DINA meeting offers updates on police activity, bridge work, DI rec center and more
The Daniel Island Neighborhood Association brought close to 150 locals to the Daniel Island Club for a lengthy meeting on Tuesday, August 28. Led by DINA President Marie Delcioppo, the night gave officials the opportunity to speak to residents about traffic, the recent Wando Bridge closures, law enforcement challenges, and the proposed Daniel Island Community Recreation Center.
COMMUNITY RECREATION CENTER
Although it was last on the agenda, the proposed community center was the hottest topic of the night.
The building itself has taken about three years to plan. According to City of Charleston Director of Parks Jason Kronsberg and Frank Walsh, who serves on a DINA subcommittee for the center, the plan for the structure was created with input from the community. The City of Charleston has a groundbreaking ceremony set for the building in late September.
The new center’s interior design, which was displayed at the meeting, features one full-size basketball court that can be divided into two youth courts, a large multi-purpose room, and several smaller areas for meetings, fitness equipment and other activities.
As reported previously in The Daniel Island News, some local parents believe that there should be another basketball court in the rec center, to allow more kids to practice the sport.
“It’s a critical need by a lot of young families on the island,” island resident Dan Orvin told those gathered at last week’s meeting.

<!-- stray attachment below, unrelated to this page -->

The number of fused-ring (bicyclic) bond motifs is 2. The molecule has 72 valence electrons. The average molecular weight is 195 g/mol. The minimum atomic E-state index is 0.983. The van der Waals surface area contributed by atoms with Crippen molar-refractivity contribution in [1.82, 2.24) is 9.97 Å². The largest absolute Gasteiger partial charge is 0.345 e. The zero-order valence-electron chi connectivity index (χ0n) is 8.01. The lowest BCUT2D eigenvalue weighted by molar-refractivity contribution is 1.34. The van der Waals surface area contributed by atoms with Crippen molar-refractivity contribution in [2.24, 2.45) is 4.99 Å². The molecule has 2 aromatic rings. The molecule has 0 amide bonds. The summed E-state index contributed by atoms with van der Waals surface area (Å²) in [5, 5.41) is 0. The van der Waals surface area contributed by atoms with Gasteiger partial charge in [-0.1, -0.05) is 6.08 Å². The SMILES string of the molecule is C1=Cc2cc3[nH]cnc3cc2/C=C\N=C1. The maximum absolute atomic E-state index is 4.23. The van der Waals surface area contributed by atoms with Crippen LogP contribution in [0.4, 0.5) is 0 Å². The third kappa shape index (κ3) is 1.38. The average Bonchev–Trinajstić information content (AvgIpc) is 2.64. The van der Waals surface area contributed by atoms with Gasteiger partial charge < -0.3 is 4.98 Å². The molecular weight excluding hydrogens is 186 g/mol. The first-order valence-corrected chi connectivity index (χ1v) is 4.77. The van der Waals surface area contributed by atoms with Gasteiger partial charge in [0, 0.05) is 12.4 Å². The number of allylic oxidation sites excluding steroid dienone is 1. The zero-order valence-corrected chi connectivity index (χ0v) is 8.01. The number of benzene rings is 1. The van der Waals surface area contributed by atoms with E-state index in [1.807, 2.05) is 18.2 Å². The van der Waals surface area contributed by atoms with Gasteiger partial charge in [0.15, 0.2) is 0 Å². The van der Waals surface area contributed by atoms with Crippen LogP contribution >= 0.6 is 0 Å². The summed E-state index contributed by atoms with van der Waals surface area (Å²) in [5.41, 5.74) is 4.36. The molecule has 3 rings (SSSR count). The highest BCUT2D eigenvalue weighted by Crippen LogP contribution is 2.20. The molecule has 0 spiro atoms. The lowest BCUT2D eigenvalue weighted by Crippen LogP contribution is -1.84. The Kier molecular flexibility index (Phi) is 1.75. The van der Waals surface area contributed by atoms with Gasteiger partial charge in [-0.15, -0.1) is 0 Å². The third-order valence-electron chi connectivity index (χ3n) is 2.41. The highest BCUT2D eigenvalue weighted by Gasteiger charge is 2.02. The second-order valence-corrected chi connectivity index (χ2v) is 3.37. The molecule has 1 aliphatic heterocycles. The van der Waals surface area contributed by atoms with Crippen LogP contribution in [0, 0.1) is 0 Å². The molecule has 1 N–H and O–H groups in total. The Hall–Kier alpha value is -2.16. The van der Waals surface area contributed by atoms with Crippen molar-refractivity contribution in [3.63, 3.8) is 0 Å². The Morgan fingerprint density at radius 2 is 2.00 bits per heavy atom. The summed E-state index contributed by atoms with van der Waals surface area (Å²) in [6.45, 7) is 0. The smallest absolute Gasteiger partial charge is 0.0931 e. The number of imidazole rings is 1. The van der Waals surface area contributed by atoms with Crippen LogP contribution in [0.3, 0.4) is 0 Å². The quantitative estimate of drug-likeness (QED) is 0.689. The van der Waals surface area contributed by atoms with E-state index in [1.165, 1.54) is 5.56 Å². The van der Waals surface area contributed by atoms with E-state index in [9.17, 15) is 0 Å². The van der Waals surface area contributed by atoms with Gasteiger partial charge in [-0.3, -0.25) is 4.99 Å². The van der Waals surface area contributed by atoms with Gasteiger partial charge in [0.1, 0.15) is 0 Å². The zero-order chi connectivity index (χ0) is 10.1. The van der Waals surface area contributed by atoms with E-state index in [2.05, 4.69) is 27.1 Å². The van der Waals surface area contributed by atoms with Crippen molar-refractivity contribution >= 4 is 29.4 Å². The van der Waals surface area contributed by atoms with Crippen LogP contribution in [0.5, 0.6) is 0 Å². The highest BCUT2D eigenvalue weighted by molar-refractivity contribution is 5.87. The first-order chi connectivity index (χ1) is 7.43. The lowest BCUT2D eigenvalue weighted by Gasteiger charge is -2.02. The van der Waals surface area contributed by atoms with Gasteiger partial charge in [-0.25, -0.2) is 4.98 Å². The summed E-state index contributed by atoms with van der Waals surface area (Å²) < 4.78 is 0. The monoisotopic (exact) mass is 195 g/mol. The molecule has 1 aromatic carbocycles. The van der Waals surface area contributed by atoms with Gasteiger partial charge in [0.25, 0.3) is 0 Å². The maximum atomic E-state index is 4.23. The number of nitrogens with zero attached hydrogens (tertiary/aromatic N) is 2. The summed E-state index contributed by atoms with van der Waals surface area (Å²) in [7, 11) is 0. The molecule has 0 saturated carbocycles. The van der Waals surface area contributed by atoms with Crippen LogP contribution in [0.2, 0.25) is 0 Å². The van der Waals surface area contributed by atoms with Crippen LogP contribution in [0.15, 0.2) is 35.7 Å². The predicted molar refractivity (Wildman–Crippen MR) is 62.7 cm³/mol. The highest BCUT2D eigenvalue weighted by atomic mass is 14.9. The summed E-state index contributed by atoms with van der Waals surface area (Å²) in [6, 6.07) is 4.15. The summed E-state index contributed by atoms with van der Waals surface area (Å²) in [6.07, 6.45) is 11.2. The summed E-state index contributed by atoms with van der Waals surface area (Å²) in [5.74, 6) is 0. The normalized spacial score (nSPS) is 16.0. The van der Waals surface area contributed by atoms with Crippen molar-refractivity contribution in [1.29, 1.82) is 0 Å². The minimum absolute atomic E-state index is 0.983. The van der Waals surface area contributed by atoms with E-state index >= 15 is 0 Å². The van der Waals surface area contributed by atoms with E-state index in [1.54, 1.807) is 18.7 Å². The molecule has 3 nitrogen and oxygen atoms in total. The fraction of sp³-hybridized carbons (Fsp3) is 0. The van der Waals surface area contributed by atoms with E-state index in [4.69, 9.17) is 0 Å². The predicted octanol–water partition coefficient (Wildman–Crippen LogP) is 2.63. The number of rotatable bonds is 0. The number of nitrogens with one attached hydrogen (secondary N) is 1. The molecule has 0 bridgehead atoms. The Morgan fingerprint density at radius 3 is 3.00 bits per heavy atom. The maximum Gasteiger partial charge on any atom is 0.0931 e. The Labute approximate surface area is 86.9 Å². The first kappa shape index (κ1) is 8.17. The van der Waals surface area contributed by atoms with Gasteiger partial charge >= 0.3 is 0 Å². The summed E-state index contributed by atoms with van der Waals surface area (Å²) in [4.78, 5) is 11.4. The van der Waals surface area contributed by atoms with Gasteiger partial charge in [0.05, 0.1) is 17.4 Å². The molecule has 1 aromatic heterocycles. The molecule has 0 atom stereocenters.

“Do we need more basketball courts?” Walsh asked the room. “That’s in the eye of the beholder. But, we have a building here that has basketball (space)…It has a certain height for a basketball court.”
Pointing to a picture of the rec center plan, Walsh drew the crowd’s attention to the multi-purpose room.
“We could use this room with pull down basketball nets at nine feet for the younger kids, so this room could be used for some basketball activity,” he said.
“This is good news to the families who have felt the impact of the lack of available court space for basketball and volleyball,” said Shawn Pinkston after the meeting. “Not only can the meeting space accommodate regulation basketball goals, it can be converted to a full-sized volleyball court. Given the height of the room, it would be ideal to install retractable goals that can be lowered from the ceiling.”
City of Charleston Councilman Gary White said that the recently presented solution came in response to a meeting he had with several parents within the last few months.